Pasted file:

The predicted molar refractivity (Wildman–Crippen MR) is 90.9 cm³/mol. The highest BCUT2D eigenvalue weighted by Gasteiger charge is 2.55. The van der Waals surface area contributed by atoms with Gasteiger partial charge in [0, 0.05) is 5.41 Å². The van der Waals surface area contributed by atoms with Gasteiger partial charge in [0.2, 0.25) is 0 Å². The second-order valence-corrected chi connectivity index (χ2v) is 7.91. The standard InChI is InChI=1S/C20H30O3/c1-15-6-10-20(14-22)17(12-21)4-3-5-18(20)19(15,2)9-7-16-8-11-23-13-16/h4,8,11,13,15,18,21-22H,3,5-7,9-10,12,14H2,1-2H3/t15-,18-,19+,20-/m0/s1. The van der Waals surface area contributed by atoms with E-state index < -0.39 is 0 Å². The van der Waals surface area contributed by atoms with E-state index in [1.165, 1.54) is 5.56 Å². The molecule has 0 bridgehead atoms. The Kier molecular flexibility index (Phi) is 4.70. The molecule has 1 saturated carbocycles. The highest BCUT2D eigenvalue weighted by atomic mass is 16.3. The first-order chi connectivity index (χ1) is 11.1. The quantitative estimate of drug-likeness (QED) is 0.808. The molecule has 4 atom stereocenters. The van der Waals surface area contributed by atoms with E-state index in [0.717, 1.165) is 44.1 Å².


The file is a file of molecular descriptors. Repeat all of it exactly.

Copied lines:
The predicted molar refractivity (Wildman–Crippen MR) is 90.9 cm³/mol. The highest BCUT2D eigenvalue weighted by Gasteiger charge is 2.55. The van der Waals surface area contributed by atoms with Gasteiger partial charge in [0, 0.05) is 5.41 Å². The van der Waals surface area contributed by atoms with Gasteiger partial charge in [0.2, 0.25) is 0 Å². The second-order valence-corrected chi connectivity index (χ2v) is 7.91. The standard InChI is InChI=1S/C20H30O3/c1-15-6-10-20(14-22)17(12-21)4-3-5-18(20)19(15,2)9-7-16-8-11-23-13-16/h4,8,11,13,15,18,21-22H,3,5-7,9-10,12,14H2,1-2H3/t15-,18-,19+,20-/m0/s1. The van der Waals surface area contributed by atoms with E-state index < -0.39 is 0 Å². The van der Waals surface area contributed by atoms with E-state index in [1.165, 1.54) is 5.56 Å². The molecule has 0 bridgehead atoms. The Kier molecular flexibility index (Phi) is 4.70. The molecule has 1 saturated carbocycles. The highest BCUT2D eigenvalue weighted by atomic mass is 16.3. The first-order chi connectivity index (χ1) is 11.1. The quantitative estimate of drug-likeness (QED) is 0.808. The molecule has 4 atom stereocenters. The van der Waals surface area contributed by atoms with E-state index in [0.717, 1.165) is 44.1 Å².